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    Ferns come in a variety of shapes and sizes and this interactive explores the diversity of form in New Zealand ferns.

    The fern body consists of 3 major parts – the rhizome, the fronds and the sporangia. This interactive explores the sporangia.

    Find out more about the upper layer of ferns in this related interactive.

    Fern structure - Underlay of a fernInformation about frond dissection. Information about sori position. Information about the sorus. Information about the indusium. Information about the sporanguim. Information about spores. Flip the fern over.

    Transcript

    Frond dissection

    Fronds can be simple and undivided like the leather leaf fern, or pinnate (once divided) like the thread fern. More commonly, fronds are bipinnate (silver fern) or tripinnate (hen and chickens fern).

    Image acknowledgements: University of Waikato, Steve Attwood, Public domain and Museum of New Zealand Te Papa Tongarewa

    Sori position

    The sori may be located on the edge of the pinna or away from the pinna margin.

    Image acknowledgement: Museum of New Zealand Te Papa Tongarewa

    Sorus

    Each sorus is a cluster of sporangia. The shape and position of the sori are important for identification of ferns. They provide the main features for identifying the different genera. Sori can be round, oval, oblong or considerably elongated. They may occur on the edge of the pinna or away from the edge. With a 10x hand lens, you’ll be able to see that the sori are composed of numerous, small, round bodies that are the sporangia.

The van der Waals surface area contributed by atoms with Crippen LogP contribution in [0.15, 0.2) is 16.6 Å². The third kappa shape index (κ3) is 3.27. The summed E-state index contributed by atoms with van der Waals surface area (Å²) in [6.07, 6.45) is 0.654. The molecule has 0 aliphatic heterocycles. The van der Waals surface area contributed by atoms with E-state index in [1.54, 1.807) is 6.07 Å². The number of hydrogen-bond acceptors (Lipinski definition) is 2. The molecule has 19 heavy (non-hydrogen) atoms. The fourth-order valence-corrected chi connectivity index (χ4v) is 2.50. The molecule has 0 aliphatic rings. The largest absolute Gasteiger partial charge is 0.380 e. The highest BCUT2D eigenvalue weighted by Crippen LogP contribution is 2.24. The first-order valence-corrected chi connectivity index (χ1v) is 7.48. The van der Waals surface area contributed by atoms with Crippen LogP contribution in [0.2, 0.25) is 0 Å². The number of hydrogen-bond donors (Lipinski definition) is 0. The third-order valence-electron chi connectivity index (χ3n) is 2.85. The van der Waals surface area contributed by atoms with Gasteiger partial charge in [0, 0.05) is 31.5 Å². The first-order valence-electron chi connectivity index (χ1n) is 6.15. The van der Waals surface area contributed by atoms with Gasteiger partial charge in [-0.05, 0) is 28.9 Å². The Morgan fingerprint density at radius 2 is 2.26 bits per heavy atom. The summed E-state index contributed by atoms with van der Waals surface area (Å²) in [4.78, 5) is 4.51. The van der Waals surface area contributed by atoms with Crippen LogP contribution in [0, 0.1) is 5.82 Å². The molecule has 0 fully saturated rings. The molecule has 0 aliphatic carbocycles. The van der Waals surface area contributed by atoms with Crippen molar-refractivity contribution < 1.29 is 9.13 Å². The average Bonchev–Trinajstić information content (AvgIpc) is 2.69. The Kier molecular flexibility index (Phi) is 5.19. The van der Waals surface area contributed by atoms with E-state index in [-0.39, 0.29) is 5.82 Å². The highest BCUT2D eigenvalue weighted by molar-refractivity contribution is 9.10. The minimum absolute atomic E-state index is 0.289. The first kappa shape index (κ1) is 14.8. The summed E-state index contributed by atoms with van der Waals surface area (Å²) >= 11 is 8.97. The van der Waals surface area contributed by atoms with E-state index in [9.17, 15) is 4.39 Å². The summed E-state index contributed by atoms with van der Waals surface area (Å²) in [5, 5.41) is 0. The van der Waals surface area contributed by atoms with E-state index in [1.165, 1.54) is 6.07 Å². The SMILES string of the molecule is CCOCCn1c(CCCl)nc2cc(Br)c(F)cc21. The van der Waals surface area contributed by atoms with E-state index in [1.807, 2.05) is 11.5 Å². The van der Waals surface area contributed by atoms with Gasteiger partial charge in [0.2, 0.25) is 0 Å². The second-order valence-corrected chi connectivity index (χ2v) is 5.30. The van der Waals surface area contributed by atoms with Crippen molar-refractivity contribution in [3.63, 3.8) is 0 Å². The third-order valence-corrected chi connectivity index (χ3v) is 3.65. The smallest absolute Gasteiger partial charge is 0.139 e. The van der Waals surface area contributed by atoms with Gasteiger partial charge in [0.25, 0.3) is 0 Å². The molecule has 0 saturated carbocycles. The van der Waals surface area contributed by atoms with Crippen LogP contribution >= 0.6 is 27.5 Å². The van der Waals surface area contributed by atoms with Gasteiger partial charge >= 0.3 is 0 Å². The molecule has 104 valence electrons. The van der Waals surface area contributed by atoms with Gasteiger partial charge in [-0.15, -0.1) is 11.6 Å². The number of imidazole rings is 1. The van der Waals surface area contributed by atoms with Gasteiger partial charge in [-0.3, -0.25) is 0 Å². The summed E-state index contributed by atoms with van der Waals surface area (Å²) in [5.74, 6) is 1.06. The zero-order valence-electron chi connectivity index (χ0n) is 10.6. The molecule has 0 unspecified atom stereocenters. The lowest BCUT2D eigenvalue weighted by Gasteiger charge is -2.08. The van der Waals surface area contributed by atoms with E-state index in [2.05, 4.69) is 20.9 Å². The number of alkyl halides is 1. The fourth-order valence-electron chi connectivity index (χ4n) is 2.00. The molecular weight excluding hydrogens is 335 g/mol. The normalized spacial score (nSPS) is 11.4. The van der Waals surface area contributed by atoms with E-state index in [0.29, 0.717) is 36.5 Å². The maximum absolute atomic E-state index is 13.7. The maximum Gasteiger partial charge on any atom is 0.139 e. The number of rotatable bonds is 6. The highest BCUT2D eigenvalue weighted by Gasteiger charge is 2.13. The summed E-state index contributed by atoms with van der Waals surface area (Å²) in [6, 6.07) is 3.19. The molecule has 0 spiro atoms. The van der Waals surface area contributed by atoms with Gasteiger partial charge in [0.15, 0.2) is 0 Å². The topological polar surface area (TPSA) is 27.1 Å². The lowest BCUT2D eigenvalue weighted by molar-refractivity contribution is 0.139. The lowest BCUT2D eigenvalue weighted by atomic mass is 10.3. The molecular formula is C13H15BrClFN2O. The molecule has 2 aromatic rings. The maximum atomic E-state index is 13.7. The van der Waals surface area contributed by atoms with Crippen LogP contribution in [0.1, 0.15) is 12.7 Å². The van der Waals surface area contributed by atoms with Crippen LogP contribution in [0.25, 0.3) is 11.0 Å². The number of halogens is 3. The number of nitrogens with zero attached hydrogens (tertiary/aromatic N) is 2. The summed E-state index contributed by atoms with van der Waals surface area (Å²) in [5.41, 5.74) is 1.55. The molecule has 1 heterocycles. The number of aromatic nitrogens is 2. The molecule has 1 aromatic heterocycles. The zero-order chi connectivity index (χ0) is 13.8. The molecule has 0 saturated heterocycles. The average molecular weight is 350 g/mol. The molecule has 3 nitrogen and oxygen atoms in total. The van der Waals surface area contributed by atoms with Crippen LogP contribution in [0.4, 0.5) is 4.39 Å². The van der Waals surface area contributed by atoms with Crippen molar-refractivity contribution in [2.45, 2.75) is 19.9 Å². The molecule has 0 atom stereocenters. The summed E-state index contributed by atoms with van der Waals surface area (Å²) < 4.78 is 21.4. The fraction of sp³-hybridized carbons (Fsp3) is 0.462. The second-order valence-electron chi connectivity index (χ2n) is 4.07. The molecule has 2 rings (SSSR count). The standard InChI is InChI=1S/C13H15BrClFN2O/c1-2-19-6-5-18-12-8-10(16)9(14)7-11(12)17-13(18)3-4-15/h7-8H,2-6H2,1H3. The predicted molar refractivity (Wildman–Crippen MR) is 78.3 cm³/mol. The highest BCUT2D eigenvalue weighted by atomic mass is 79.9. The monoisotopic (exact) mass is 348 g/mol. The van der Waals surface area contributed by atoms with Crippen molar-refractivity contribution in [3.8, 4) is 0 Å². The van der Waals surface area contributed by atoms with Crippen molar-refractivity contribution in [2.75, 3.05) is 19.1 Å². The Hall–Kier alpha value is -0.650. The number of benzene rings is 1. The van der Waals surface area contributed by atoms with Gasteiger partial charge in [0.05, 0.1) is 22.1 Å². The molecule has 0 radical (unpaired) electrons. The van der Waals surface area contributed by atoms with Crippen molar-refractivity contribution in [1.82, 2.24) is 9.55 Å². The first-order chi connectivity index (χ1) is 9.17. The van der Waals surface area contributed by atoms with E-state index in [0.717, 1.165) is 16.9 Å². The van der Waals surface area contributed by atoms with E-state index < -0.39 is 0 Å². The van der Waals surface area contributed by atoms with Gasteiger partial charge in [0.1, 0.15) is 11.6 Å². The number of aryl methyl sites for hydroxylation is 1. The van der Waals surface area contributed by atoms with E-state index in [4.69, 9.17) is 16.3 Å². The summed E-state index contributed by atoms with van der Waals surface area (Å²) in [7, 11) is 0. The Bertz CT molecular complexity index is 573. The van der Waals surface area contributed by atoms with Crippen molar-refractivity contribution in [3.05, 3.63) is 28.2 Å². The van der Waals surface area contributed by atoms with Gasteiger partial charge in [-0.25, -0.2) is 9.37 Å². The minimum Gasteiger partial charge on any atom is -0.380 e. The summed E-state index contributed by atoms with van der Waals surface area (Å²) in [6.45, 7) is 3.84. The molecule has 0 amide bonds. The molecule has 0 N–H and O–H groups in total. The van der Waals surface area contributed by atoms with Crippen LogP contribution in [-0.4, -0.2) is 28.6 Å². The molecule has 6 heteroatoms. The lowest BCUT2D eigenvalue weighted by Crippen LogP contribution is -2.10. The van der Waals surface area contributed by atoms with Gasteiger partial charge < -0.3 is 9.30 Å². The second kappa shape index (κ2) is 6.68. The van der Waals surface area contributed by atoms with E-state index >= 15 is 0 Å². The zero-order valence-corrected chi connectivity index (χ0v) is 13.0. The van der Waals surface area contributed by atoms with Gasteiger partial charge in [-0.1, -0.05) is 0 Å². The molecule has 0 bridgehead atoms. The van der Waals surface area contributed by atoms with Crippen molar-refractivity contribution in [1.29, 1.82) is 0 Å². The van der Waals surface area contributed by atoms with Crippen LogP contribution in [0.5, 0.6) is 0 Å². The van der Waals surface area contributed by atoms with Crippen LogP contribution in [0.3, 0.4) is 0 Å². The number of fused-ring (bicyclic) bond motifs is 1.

Image acknowledgement: Museum of New Zealand Te Papa Tongarewa

    Indusium

    A flap of tissue that protects the sori in some ferns. This can take a variety of forms. When spores are mature and ready for release, the indusia usually shrivel or bend backwards to expose the sporangia. Occasionally, if the indusia completely cover the sporangia. they may tear irregularly.

    Image acknowledgement: Museum of New Zealand Te Papa Tongarewa

    Sporangium

    The reproductive structures on the underside of the frond. Each sporangium is a capsule that contains spores. They are usually aggregated into clusters called sori. The position and arrangement of the sporangia are very important for the identification of ferns. Fronds that have sporangia on their underside are fertile, and those that don't are sterile.

    Image acknowledgement: Museum of New Zealand Te Papa Tongarewa

    Spore

    A single cell. Spores are produced in capsules called sporangia. Most ferns produce 64 spores in each sporangium. Sporangia are aggregated into clusters called sori. When mature, the spores are released from the sporangia. Once released, the spores germinate readily on contact with damp soil.

    Image acknowledgement: Australasian Pollen and Spore Atlas, Creative Commons

     

    Rights: University of Waikato Published 24 September 2010, Updated 22 March 2017 Size: 270 KB Referencing Hub media